Insertion of Umbilical Catheter
Insertion of an umbilical catheter is the placement of a tube into the arteries or vein of the umbilical stump.
During pregnancy the umbilical cord is an important part of your baby’s blood flow system. Once your child is born the cord is no longer needed but the blood vessels remain for a few weeks.
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The umbilical stump may be used to deliver treatment or take blood samples in newborns. In newborns, the umbilical cord may be a much easier access point than blood vessels in other parts of the body. This is particularly true for premature babies. The umbilical cord is also painless which can make it easier for the baby.
A catheter may be used to:
- Remove blood for testing
- Monitor blood pressure
- Deliver nutrients or medicine
- Deliver or exchange blood
Regular access to the blood with a catheter will cut down on the number of needle sticks your baby will have. It is also available to treat emergency situations.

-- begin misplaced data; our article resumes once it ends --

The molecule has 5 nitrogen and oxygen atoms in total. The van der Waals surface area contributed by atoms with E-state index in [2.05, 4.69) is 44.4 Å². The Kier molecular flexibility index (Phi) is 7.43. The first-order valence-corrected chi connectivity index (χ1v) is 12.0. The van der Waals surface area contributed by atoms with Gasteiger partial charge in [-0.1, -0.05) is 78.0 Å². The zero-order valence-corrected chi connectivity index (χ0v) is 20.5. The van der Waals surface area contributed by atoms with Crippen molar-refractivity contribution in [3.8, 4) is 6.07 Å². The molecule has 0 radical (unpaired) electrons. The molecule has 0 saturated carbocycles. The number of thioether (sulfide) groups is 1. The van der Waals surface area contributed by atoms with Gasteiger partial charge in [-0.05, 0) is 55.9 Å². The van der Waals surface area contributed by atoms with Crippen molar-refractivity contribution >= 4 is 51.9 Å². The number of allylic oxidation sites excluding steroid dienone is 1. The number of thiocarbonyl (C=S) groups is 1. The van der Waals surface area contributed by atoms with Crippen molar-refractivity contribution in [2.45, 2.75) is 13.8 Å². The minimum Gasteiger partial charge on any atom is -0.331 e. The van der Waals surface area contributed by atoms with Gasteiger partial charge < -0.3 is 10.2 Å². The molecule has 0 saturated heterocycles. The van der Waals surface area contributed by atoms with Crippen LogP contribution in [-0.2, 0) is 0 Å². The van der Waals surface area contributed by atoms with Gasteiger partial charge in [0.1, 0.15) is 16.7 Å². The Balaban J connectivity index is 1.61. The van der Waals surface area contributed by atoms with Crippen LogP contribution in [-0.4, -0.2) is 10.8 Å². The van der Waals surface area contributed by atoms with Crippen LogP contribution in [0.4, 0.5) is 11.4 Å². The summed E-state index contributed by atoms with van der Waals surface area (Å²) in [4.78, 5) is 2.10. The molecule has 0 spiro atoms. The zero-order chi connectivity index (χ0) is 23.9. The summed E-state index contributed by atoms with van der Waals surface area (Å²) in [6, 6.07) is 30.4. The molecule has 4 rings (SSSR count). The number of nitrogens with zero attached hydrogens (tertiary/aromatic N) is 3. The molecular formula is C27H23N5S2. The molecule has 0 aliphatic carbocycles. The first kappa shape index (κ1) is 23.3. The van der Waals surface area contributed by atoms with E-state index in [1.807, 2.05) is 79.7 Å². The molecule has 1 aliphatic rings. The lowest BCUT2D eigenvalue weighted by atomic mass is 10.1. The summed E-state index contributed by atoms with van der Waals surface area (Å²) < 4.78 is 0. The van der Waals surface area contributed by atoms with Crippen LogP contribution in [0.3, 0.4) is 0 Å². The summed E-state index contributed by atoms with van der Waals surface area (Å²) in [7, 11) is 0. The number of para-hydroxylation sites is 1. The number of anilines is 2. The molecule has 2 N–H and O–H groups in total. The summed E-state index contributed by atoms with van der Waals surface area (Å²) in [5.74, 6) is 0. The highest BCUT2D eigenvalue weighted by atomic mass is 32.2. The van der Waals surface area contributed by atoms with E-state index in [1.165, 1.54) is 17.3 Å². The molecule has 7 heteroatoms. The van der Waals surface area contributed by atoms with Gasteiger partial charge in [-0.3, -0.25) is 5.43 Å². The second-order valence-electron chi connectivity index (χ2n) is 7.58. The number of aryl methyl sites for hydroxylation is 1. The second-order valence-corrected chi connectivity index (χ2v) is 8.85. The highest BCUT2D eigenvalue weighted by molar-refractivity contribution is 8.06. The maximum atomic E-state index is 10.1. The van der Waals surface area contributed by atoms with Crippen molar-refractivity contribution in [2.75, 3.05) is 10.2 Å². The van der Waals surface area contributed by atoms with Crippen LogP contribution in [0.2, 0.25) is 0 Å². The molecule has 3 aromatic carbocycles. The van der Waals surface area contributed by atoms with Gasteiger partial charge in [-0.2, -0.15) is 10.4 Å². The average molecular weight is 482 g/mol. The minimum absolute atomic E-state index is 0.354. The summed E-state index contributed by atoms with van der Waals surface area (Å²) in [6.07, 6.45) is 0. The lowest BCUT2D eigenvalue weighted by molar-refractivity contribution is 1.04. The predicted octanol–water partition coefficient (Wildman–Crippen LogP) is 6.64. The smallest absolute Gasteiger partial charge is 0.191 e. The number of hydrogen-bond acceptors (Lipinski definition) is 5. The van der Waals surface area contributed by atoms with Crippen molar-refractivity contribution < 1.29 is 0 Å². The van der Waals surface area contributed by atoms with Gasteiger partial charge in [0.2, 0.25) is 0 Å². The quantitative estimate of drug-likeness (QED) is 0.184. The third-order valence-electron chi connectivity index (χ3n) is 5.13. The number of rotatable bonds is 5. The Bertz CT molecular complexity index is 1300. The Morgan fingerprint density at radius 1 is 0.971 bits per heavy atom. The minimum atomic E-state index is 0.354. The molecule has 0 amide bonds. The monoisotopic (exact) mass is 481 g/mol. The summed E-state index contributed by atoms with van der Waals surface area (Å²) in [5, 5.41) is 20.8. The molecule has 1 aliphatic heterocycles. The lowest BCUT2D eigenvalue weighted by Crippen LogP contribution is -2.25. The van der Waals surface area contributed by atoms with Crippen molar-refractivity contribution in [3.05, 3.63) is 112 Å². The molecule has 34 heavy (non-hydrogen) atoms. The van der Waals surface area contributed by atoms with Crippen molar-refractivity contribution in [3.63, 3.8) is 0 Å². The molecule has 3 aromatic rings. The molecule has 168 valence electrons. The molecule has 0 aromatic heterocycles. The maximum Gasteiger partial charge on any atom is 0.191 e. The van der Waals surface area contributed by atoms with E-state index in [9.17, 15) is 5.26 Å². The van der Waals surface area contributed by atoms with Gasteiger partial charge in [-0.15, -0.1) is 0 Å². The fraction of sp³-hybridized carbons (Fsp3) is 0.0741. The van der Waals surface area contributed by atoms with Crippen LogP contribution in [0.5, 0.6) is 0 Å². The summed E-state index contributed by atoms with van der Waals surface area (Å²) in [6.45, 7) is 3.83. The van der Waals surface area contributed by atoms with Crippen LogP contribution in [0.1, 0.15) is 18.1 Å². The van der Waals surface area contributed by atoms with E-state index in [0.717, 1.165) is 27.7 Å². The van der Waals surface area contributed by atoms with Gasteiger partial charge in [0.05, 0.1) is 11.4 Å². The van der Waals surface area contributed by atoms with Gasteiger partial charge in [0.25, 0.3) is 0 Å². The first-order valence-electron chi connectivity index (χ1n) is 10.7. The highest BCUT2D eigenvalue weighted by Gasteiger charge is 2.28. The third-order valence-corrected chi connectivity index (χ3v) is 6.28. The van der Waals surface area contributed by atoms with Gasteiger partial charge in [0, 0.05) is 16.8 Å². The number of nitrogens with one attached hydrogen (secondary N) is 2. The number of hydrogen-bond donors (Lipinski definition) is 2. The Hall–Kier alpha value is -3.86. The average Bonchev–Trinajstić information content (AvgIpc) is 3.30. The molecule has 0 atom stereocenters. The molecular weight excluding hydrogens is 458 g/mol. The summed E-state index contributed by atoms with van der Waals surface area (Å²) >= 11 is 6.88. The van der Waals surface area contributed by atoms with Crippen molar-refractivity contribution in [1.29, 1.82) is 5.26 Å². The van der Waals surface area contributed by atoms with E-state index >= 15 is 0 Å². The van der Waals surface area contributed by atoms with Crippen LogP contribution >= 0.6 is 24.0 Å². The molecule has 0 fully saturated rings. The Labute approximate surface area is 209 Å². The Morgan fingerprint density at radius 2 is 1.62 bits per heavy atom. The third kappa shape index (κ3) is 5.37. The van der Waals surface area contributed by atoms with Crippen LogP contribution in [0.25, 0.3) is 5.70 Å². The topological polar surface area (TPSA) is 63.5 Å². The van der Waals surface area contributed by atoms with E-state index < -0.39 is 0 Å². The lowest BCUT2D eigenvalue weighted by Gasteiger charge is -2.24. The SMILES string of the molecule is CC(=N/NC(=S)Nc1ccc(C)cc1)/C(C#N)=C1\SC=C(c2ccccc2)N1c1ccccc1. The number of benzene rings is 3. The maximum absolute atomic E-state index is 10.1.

Last reviewedSeptember 2013by Kari Kassir, MD
Please be aware that this information is provided to supplement the care provided by your physician. It is neither intended nor implied to be a substitute for professional medical advice. CALL YOUR HEALTHCARE PROVIDER IMMEDIATELY IF YOU THINK YOU MAY HAVE A MEDICAL EMERGENCY. Always seek the advice of your physician or other qualified health provider prior to starting any new treatment or with any questions you may have regarding a medical condition.